13

You're exactly right — it's the same thing as a monitor pixel error, but on your camera's sensor rather than on an LCD screen. * You can either fix it in post-processing (automatically, with many RAW-processing packages) or have it mapped out with the camera's firmware. If you're lucky, your camera model includes a built-in feature to do that yourself in ...


13

You certainly knocked the diopter adjustement out of place. It is there to compensate for people who need eye-glasses. With your eye looking through the viewfinder, adjust the knob on the upper right side until you see what is in focus clearly sharp.


12

There is definitely something very wrong here. That's not a focus or DOF issue, but looks like the lens suffers from extremely strong field curvature. It's normal for a lens to be sharper in the center than around the edges, and this effect gets stronger with wide open aperture and at the extreme ends of the zoom range (your last sentence indicates that you ...


11

The phase detection autofocus on your D7000 works by calculating the offset between an observed brightness pattern seen by a pair of miniature sensors, consisting of single rows of pixels, that make up each AF point. In order to be able to find a reliable match and thus measure the offset there needs to be a strong variation in the brightness observed over ...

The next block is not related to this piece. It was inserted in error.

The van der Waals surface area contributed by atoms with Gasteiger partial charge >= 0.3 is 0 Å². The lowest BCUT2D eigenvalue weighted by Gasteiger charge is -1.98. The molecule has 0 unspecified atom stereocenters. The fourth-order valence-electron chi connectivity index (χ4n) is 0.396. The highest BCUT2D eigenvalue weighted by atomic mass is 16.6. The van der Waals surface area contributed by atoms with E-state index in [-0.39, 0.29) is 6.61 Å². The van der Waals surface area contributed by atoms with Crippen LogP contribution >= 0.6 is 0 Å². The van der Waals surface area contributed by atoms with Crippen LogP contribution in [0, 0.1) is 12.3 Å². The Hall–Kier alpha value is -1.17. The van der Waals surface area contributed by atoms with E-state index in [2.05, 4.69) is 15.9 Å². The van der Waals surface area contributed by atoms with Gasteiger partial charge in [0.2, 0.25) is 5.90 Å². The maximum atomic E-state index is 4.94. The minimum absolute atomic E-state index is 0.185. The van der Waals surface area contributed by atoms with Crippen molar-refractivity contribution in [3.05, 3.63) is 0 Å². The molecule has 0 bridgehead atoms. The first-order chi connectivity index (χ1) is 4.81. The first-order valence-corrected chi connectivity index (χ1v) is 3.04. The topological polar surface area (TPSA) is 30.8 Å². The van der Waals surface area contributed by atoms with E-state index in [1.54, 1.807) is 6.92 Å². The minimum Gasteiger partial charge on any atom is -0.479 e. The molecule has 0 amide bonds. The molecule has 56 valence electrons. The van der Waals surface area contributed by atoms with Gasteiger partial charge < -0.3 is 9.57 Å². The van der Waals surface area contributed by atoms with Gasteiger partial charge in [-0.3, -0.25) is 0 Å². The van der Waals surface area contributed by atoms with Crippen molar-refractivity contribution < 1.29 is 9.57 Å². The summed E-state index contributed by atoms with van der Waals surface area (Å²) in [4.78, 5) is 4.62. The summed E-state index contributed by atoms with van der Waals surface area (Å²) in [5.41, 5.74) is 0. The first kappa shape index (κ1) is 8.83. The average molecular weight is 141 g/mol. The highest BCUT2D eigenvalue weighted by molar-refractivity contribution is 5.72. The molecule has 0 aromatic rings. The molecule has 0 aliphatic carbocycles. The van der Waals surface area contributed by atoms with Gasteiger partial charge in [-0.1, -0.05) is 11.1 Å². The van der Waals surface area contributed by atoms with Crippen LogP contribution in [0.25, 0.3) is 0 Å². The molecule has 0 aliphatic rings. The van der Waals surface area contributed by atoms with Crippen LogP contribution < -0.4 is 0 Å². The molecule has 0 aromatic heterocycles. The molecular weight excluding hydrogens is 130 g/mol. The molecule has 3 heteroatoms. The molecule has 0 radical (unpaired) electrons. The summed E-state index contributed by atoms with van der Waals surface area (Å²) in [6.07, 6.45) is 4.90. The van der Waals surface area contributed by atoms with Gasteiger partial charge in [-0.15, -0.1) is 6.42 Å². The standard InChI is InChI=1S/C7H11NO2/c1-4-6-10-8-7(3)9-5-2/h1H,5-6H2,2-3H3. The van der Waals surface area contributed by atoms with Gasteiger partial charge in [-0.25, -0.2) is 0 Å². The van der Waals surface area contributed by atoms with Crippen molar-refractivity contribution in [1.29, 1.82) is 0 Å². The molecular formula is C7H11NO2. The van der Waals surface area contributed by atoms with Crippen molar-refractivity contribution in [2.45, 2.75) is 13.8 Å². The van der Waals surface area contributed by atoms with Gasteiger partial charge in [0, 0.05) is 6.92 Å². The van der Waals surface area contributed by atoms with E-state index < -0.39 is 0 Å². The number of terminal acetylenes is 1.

11

Looks like a shutter malfunction (which fits with it only appearing at certain shutter speeds). The shutter is made of a series of metal blades, it looks like one of these blades is misaligned, which is exposing that part of the sensor for longer than it should be, hence the bright area. You can have the shutter replaced at a Canon service centre.


11

If you have the RAW file from the shot, absolutely. Just pop it open in what ever RAW processor you use. Active D-Lighting basically applies a slight HDR-like effect. The effect should only be applied to the jpeg.


11

It's very possible that the shutter is sticking. I had this problem a lot of years ago with a Yashica 35mm film camera and lost a lot of shots to the shutter misbehaving, an expensive proposition with film. Anyways, the trigger seemed to have been a trip to a hot and fairly dusty location in Aruba, maybe the result of some sand or something getting caught in ...


11